One of the most startling things that sets the Bible apart from any other book which has ever been written is the Bible’s ability to accurately predict history ahead of time. No other book—including the Muslim Qur’an, the Hindu Vedas, Ramanyana, Bhagavad Gita, Upanishads, the sayings of Buddha, the sayings of Confucius, the Book of Mormon, etc.—can boast of foretelling future events with unmistakable accuracy except the Bible . In fact, most of these texts contain no prophecies whatsoever. This is why apart from biblical Christianity, no other worldview including: Islam, Hinduism, Buddhism, Sikhism, Bahá’í, Jainism, Shintoism, Zoroastrianism, etc. can account for what has happened in the past, what is currently going on in the world, nor what will unfold in the future. Fulfilled prophecy is therefore one formidable verification that the biblical worldview is the only one which can make sense of the world that we live in. Accordingly, the God of the Bible challenges the gods of all other worldviews to issue a prediction about the future so that the world may see who is really God (Isaiah 41:22-24, Isaiah 44:7-8). So far, all other worldviews have utterly failed. Continue reading
2. Speaking with tongues (i.e. miraculously speaking in a foreign language) was not meant to benefit believers, but to serve as a sign to persuade unbelievers.
6. Paul criticizes, ridicules and discourages the practice of praying in tongues (without the gift of interpretation).
9. God issues the command to be quiet in the church unless it is possible for the tongues to be understood (interpreted).
10. Since God is not the Author of confusion, speaking with tongues in church without providing a valid interpretation is not from God.
11. If tongues are spoken in the church, it should only be done by one person at a time, and then by no more than three persons in total. Therefore, a church collectively speaking in tongues is madness.
1. Tongues are (or were) real languages not gibberish. See Acts 2:4-11 & 1 Corinthians 14:21-22
The words lâshôn [H3956] in the Hebrew and glōssa [G1100] in the Greek, literally refer to the tongue; a member of the body and the organ of speech located in the mouth. However, to lexicons of both the Old and New Testaments of the bible, this word tongue is figuratively used to refer to any “language or dialect used by a particular people distinct from that of other nations.”¹ In fact, the English words gloss and glossary are both derived from their cognate glōssa. Therefore, when the bible employs the word tongue to refer to the spiritual gift granted by the Holy Spirit to believers, it is the gift of speaking a foreign language that is in scope.
The Conventional View of Sin
I would venture to say that most bible-believing Christians know how to define sin. In fact, when asked, I suspect that most of them would rightly tell you that sin is the breaking of God’s commandments, or as 1 John 3:4 says, the transgression of God’s law. Sometimes the bible uses other words when referring to sin. These words include: trespass [ma‛al H4604], iniquity [‛âvôn H5771] and transgression [pesha‛ H6588]. Though some theologians have argued that there are significant differences between these words 1 , it is absolutely clear that they all refer to the same idea and are thus effectively synonymous. Accordingly, we see the truth of this claim demonstrated in the Scriptures. One example that comes to mind is Psalm 32:1-2 where we read:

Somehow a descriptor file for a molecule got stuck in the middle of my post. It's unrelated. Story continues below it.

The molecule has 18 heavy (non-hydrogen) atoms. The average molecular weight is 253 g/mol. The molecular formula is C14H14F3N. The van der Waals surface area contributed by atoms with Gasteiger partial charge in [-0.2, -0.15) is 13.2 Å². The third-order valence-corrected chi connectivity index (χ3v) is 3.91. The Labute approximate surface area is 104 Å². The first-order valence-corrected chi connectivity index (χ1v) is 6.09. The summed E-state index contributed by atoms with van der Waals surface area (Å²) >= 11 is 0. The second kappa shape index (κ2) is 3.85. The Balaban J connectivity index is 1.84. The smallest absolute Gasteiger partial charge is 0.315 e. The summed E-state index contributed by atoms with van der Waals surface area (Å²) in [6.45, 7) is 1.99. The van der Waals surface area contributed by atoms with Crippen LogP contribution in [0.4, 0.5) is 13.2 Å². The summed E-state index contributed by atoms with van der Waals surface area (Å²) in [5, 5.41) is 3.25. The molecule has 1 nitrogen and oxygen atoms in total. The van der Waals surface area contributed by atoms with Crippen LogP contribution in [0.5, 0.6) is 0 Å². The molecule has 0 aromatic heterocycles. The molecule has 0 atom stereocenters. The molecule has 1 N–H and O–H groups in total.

…Blessed is he whose transgression is forgiven, whose sin is covered. Blessed is the man unto whom the LORD imputeth not iniquity…
This is a review of the first installment of the 13-part series from VeggieTales creator Phil Vischer which sets out to teach kids about the Bible. I purchased many of the “What’s In The Bible” (WITB) DVD’s based upon a recommendation from someone at our church and because someone from a men’s small group that I was involved with allowed me to preview two DVDs from the series. Having watched some of the Veggie Tales video’s and being generally pleased with their content, I decided that I would buy THE WITB series for the spiritual edification of my children. However, before doing so, I quickly found out that there were issues with some of the content that is included in the series’ first video. Although, I did eventually purchase 10 of the 13 videos in the series, I could not in good conscience purchase the first video after what I discovered. This post is only a review of content from the first video in the series: Buck Denver Asks: What’s in the Bible? Volume 1- In the Beginning
Please see [information] about the upcoming ‘Family Project’ – it is a film being produced by Focus on the Family to discuss God’s true design for marriage and family. I thought you would find it of interest.
Thanks. I hope this leads to Christians spending more time talking and working to make Christian families God pleasing and less time talking about gay families. Given that Christian families statistically are no better than secular families, why should they listen to our God?
Just out of curiosity, which statistic are you referring to?
Divorce, but I’m sure if I did a little research there are more.
The bible informs us that one of the reasons why Jesus was killed was because of His claim to deity (Mark 14:61-64) and yet it is popular to hear some assert that Jesus never claimed to be God. In a recent bible study, I made the observation that within the John 5:1-24 excerpt, Jesus made five (initially I actually said three) claims to deity and I set out to discuss them but time did not allow for me to delve into each one with the depth that each deserved. However, upon writing this blog as a way to address the deity claims after the fact, I ended up documenting eight distinct claims to deity. In fact, if you carefully follow my reasoning below you may find that there are more than the eight listed.